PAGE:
One final point worth noting is Kansas City’s coaching advantage. While both coaches are experienced, Andy Reid proved last season that he may very well be the best coach in the league. All of these factors combined make it all but certain that the Chiefs will be crowned the champions of Super Bowl LV.
by Cam Smith ’21
All eyes will be on star quarterbacks Patrick Mahomes and Tom Brady as the Kansas City Chiefs take on the Tampa Bay Buccaneers in Super Bowl LV. However, it will be the performances of other players that will ultimately determine the outcome. Specifically, the play of the Tampa Bay defense and Tampa running back Leonard Fournette will propel the Buccaneers to their second Super Bowl victory in franchise history.
The two teams last met in Week 12, when the Chiefs knocked off the Bucs 27-24. Kansas City wide receiver Tyreek Hill torched the Tampa defense to the tune of 269 yards and three touchdowns. Following that embarrassing showing, the Bucs worked hard during their Week 13 bye to address their issues with the deep ball.
Following the bye week, the Bucs have played 2-man coverage for 18.1% of all defensive possessions, compared to just 4.8% in weeks 1–12. This increase in 2-man coverage will provide a challenge to Hill, as it allows for the cornerbacks to play more aggressively while also protecting against the deep ball with two safeties over the top. So too does it target Mahomes’s potential weakness, as the Kansas City quarterback’s 53.6% completion rate against the 2-man was his lowest rate against any type of pass defense in 2020.
Tampa’s run defense, on the other hand, is one area that has refused to show any flaws all season. Coming into the Super Bowl, the Bucs have the league’s number one rush defense. In the Week 12 matchup, they limited the Kansas City backs to just 59 yards on 16 rushing attempts.
This trend will likely continue into the Super Bowl matchup, as the Chiefs suffered a brutal loss when left tackle Eric Fisher went down with an Achilles injury in the AFC Championship game. The Chiefs are also expected to be without right tackle Mitchell Schwartz, leaving two gaping holes in the line for the talented Tampa run defenders to take advantage of.
On the other side of the ball, Fournette has flourished since the start of the playoffs following an inconsistent regular season. Coming into the Super Bowl, the Tampa running back leads all players with 313 postseason yards from scrimmage. With a Chiefs defense potentially spread thin defending one of the best receiving corps in the game, Fournette should have plenty of room to continue his dominant run.
Indeed, with Tom Brady at the helm, the Bucs’ offense will remain effective, but it will be the Tampa Bay defense that brings home the trophy. Limiting big plays from perhaps the best offensive trio in the game in Mahomes, Hill, and tight end Travis Kelce will not be easy, but the surging Bucs defense might just have what it takes.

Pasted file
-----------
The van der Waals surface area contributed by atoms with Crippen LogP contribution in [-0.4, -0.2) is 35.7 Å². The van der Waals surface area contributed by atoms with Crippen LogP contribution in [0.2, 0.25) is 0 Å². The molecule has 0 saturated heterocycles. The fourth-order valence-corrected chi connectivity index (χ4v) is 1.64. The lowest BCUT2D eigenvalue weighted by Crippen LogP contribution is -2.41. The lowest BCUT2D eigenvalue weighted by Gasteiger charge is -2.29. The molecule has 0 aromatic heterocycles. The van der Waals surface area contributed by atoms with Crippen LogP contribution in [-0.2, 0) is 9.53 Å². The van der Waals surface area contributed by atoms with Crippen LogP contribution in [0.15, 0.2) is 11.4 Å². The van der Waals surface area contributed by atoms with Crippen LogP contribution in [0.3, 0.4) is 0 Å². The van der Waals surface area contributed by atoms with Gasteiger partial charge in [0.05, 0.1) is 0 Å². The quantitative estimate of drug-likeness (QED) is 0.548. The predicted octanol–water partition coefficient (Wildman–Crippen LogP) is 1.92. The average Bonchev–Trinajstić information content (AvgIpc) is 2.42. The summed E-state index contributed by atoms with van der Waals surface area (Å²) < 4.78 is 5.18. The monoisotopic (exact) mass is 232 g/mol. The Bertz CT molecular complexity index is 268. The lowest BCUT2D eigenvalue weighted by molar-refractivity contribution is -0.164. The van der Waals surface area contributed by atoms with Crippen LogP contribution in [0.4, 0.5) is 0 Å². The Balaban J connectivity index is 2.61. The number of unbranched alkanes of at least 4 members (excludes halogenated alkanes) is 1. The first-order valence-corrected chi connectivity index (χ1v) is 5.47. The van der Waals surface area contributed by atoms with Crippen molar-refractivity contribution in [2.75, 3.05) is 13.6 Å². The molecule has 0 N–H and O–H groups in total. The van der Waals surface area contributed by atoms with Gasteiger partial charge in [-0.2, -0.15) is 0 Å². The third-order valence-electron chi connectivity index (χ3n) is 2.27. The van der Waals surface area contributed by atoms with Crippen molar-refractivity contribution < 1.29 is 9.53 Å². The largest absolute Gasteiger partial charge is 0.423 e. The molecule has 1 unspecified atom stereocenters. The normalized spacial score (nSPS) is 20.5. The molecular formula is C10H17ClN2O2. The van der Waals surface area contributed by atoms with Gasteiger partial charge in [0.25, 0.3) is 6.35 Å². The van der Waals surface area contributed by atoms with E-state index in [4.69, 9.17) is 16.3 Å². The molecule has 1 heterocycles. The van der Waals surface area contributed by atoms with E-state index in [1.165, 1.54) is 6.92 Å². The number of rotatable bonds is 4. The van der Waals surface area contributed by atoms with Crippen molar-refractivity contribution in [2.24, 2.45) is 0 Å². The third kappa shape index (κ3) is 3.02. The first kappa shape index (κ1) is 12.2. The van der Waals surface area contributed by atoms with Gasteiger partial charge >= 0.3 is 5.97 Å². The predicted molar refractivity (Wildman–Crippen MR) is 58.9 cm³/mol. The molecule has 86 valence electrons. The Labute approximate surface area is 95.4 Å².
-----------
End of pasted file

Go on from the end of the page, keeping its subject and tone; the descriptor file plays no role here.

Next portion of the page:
Editor’s Corner: Race in Sports
By Cam Smith ’21
Below is an all too brief synopsis of just one talking point from Providence College Athletics’ “Race in Sports” panel, a feature in its 2020 Diversity and Inclusion Campaign in partnership with the NCAA. The Cowl encourages you to visit the PC Athletics YouTube channel to view the full event.
PC Athletics’ “Race in Sports” panel gathered five brilliant Friar alumni for a discussion on race, sports, and the ongoing diversity efforts at the College. Moderated by Rudy Cline-Thomas ’00, founder and managing partner of Mastry, Inc., the conversation proved to be both insightful and moving.
Although many topics were covered throughout the discussion, one prevailing theme from the former athletes seemed to be their dual identities as both athletes and students. James Best ’88, former PC men’s basketball player and current Senior Advisor for the American Business Forum Inc., described how the “red-carpet treatment” that basketball players got could sometimes shelter them from a racialized campus climate.
Best spoke to how it was not until he sat out a season with an injury and got more involved with on-campus organizations that he really understood and appreciated the difficulties that Black, non-athlete students faced on campus. Britt King ’86, a former PC women’s basketball star and a member of PC’s Hall of Fame, added that “on the court I had a great experience with my teammates…[but] I had friends who did not play sports, and the struggle was real.”
With this being said, the former athletes certainly still faced issues on campus because of the color of their skin. Megan Onyundo ’19, a former PC women’s volleyball star, spoke to how she constantly compared herself to the small, blonde girls on campus. Onyundo relayed how this really wore on her mental health, and how now “just realizing that and changing my mindset to I can’t be like them so I’m going to do my best based off who I am…that I’m going to be happy and proud of all the work I put in.”
Nick Sailor ’17, former men’s soccer standout and current director of training and education for Diversity, Equity, and Inclusion at PC, added further insight on this. “Like James [Best] said, you’re kind of in this bubble, yet at the same time you’re not void of those things, you’re still a young Black student on campus,” he stated. “Yes, you’re a student-athlete, yes you get the gear, yes they know who you are, but at the end of the day you’re still racialized and seen in that light. So, having to navigate those two things at one time can be challenging.”